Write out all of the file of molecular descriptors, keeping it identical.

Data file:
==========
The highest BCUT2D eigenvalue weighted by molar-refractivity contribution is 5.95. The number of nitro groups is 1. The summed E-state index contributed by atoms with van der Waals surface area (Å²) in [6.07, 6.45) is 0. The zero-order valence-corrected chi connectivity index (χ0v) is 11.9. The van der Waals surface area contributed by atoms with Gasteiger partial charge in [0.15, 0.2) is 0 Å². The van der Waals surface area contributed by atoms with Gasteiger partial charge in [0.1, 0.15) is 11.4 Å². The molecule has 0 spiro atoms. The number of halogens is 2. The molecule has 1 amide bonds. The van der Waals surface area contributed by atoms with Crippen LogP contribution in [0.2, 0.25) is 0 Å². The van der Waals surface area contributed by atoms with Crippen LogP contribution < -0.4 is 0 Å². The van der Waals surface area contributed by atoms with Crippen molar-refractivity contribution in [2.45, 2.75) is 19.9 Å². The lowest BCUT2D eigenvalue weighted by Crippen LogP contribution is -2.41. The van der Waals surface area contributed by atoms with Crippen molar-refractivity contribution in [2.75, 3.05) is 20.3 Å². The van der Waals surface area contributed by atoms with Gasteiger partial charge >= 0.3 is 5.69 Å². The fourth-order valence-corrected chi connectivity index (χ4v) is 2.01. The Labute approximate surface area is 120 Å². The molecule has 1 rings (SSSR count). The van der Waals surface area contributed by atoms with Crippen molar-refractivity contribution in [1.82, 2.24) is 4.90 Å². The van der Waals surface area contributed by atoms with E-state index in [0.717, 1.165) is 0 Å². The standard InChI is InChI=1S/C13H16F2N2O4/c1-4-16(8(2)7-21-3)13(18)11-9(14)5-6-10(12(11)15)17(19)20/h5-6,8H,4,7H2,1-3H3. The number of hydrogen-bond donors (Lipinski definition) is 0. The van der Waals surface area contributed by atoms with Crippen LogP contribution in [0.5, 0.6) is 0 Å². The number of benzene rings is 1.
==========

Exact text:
The highest BCUT2D eigenvalue weighted by molar-refractivity contribution is 5.95. The number of nitro groups is 1. The summed E-state index contributed by atoms with van der Waals surface area (Å²) in [6.07, 6.45) is 0. The zero-order valence-corrected chi connectivity index (χ0v) is 11.9. The van der Waals surface area contributed by atoms with Gasteiger partial charge in [0.15, 0.2) is 0 Å². The van der Waals surface area contributed by atoms with Gasteiger partial charge in [0.1, 0.15) is 11.4 Å². The molecule has 0 spiro atoms. The number of halogens is 2. The molecule has 1 amide bonds. The van der Waals surface area contributed by atoms with Crippen LogP contribution in [0.2, 0.25) is 0 Å². The van der Waals surface area contributed by atoms with Crippen LogP contribution < -0.4 is 0 Å². The van der Waals surface area contributed by atoms with Crippen molar-refractivity contribution in [2.45, 2.75) is 19.9 Å². The lowest BCUT2D eigenvalue weighted by Crippen LogP contribution is -2.41. The van der Waals surface area contributed by atoms with Crippen molar-refractivity contribution in [2.75, 3.05) is 20.3 Å². The van der Waals surface area contributed by atoms with Gasteiger partial charge >= 0.3 is 5.69 Å². The fourth-order valence-corrected chi connectivity index (χ4v) is 2.01. The Labute approximate surface area is 120 Å². The molecule has 1 rings (SSSR count). The van der Waals surface area contributed by atoms with Crippen molar-refractivity contribution in [1.82, 2.24) is 4.90 Å². The van der Waals surface area contributed by atoms with E-state index in [0.717, 1.165) is 0 Å². The standard InChI is InChI=1S/C13H16F2N2O4/c1-4-16(8(2)7-21-3)13(18)11-9(14)5-6-10(12(11)15)17(19)20/h5-6,8H,4,7H2,1-3H3. The number of hydrogen-bond donors (Lipinski definition) is 0. The van der Waals surface area contributed by atoms with Crippen LogP contribution in [0.5, 0.6) is 0 Å². The number of benzene rings is 1.